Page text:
What I Read Online – 08/17/2013 (p.m.)

18 Aug
    • The earliest manuscripts of the works of first-century historians such as Josephus, Tacitus, and Suetonius are dated from the 9th to 11th centuries—more than 800 years after the originals were written. In terms of the number of surviving manuscripts, there are 200 for Suetonius, 133 for Josephus, and 75 for Herodotus.
    • The pressure to lead is lessened when others in the group join in on the spiritual journey.
    • Remember, the discipling relationship is not complete until the mentee becomes a mentor, the player becomes a coach
    • Group of Two Tends to Become a Counseling Session
    • Jesus Discipled in Groups
    • Built-in Accountability
    • If you’re a preacher, prepare to be liberated by this book to enjoy the Bible, enjoy preaching and enjoy feeding God’s people.
    • Think of it this way: Good hospital-ity is making your home a hospital. The idea is that friends and family and the wounded and weary people come to your home and leave helped and refreshed.
    • Opening our homes takes time, but it doesn’t have to take over our lives. Christian hospitality has much more to do with good relationships than with good food. There is a fine line between care and cumber. In many instances, less ado would serve better.
    •   John Calvin’s preaching was biblical in its substance
    • John Calvin’s preaching was sequential in its pattern
    • John Calvin’s preaching was direct in its message
    • John Calvin’s preaching was extemporaneous in its delivery
    • John Calvin’s preaching was exegetical in its approach
    • John Calvin’s preaching was accessible in its simplicity
    • John Calvin’s preaching was pastoral in its tone
    • John Calvin’s preaching was polemic in its defense of the truth
    •  John Calvin’s preaching was passionate in its outreach
    • John Calvin’s preaching was doxological in its conclusion
    • Put simply, we can ask the skeptic who doubts the divine command understanding of ethics: is something good because you (or your community) willed it, or did you (or your community) will it because it is good? If the former, then goodness is arbitrary; if the latter, then goodness is objective, independent, external, and something to which we must submit.
    • While high school teachers think they are providing good college preparation in the courses they are teaching, college instructors disagree. In the end, they find that very few of their students are actually prepared for the classes they are teaching.
    • When I saw the graph, however, I thought of something completely different. I spend very little time with school teachers, but I do spend a lot of time with homeschooling parents. When they start talking to me about their specific situation, they are usually their own worst critic. They tell me how poorly they think they are doing when it comes to giving their children a good high school education, and they ask me how they can improve. As I start probing them for specific information about what they are doing when it comes to science and math, I generally find that they are doing a great job! The statistics tend to support this, because homeschool graduates do very well in college compared to their peers (see here, here, here, and here, for example).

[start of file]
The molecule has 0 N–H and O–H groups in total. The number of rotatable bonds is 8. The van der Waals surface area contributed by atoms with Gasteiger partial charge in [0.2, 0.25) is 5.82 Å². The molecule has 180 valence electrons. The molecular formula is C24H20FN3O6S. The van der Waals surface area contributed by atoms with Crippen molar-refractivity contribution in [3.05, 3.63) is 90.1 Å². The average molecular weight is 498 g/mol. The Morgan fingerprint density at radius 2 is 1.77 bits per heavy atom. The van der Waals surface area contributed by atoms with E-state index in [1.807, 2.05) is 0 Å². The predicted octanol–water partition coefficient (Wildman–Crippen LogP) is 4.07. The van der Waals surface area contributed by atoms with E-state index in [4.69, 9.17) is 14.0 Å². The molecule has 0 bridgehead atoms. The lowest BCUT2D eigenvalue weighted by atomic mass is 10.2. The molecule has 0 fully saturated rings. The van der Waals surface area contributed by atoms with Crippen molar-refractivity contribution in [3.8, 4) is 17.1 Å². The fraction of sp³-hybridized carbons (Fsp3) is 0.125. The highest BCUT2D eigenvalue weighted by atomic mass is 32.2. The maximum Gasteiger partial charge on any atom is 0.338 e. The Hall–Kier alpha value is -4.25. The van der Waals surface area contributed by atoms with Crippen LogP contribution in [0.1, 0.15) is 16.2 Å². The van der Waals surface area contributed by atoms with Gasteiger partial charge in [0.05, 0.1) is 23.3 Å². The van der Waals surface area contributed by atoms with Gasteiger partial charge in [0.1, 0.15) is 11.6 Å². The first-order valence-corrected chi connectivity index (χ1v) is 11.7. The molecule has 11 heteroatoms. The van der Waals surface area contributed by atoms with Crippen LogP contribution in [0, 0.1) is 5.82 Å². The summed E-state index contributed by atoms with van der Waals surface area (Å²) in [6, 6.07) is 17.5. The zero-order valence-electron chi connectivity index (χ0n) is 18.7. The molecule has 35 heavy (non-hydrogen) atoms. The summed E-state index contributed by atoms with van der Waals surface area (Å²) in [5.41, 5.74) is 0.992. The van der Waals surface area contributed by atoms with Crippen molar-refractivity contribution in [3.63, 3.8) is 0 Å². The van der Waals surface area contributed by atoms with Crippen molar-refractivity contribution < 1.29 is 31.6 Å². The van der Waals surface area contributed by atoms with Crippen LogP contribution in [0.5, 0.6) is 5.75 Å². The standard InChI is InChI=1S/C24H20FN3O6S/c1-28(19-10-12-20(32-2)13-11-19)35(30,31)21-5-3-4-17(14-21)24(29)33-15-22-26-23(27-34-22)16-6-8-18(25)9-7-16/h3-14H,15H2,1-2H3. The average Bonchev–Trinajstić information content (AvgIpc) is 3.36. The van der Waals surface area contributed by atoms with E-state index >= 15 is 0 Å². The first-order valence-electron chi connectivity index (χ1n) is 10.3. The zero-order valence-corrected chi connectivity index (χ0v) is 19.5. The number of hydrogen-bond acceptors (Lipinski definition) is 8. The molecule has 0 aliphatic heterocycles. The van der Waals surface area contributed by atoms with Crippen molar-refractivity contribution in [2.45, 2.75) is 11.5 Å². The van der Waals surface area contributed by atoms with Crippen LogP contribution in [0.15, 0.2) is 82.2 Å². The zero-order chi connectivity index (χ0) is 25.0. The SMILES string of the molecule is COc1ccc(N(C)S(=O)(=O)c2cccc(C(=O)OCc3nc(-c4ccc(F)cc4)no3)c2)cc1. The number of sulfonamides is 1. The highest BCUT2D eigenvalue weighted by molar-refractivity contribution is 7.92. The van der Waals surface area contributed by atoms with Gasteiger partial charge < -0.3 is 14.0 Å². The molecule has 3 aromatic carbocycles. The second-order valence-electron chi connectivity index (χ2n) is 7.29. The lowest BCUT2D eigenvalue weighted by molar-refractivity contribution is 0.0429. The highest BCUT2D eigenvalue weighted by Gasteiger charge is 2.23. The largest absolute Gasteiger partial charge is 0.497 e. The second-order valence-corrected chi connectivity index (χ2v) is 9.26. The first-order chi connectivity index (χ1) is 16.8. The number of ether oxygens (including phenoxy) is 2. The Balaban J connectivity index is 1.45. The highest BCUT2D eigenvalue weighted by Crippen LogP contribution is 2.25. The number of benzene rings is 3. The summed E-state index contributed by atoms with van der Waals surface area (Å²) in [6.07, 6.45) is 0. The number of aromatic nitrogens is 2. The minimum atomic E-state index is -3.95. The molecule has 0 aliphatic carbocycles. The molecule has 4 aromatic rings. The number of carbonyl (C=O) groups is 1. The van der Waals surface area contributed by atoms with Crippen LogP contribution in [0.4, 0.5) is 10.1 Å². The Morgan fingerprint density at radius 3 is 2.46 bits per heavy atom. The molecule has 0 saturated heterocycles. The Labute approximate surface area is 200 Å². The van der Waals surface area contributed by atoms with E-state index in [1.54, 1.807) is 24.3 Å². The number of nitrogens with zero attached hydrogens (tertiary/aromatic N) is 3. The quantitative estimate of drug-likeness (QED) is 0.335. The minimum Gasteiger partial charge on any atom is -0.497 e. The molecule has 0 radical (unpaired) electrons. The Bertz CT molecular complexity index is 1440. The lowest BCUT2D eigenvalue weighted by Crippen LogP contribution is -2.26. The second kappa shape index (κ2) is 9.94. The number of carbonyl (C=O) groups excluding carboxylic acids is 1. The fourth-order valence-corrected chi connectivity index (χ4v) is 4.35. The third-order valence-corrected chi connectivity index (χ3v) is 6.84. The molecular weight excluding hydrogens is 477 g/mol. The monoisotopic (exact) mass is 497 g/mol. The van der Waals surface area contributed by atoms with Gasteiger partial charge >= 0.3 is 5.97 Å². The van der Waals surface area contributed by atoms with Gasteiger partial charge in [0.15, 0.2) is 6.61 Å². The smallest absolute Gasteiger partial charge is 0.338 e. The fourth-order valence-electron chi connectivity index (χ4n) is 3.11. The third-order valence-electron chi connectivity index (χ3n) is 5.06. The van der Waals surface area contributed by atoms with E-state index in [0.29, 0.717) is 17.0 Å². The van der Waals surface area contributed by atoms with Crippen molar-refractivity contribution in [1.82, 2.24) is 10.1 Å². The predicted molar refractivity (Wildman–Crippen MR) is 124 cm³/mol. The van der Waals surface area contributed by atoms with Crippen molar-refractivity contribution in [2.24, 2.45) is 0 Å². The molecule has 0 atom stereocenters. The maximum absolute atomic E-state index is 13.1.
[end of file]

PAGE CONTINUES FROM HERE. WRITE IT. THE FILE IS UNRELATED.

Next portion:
• Now I haven’t done a scientific survey or anything like that, but it seems to me that homeschooling parents are significantly less likely to think they are doing a great job at college preparation, but the data indicate that they are. This, of course, is precisely opposite of the situation illustrated by the survey results shown in graph at the top of this post. Why is that? I think there are two main reasons.
    • First, we need to understand that warning people about false teaching is a necessary part of the pastoral and homiletic task.
    • Second, ministries built mainly on polemics build polemical congregations and attract only the angry and the disillusioned.
    • Third, before engaging in pulpit polemics, we need to ask: does a fair application of the text to the congregation at this point in time demand a polemic? 
    • Fourth, is the topic one which is actually disturbing some or all of the congregation, or likely to be coming their way soon?
    • Fifth, is the topic of relevance to your denomination?
    • Sixth, remember that the world of theology and theologians is different to the world of the congregation
    • Seventh, do you need to name a name or can you simply critique the problematic concept?
    • Eighth, when you name a name, remember the Ninth Commandment.  Even those with whom you disagree — indeed, even heretics — deserve to have their views accurately represented.
    • In keeping with this exhortation and example, Christward Collective will introduce the reader to theology, together with the experiential benefits that flows from it, being a place where “doctrine and life meet.” Whether systematic, biblical, exegetical, historical, or pastoral theology, this resource will equip believers for growth in their relationship with Christ and other believers. In short, it’s built to encourage all believers to care deeply about theology, to see the “cash value” of diligently pursuing such study.

Posted from Diigo. The rest of my favorite links are here.

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Posted by on 18/08/2013 in Current Issues


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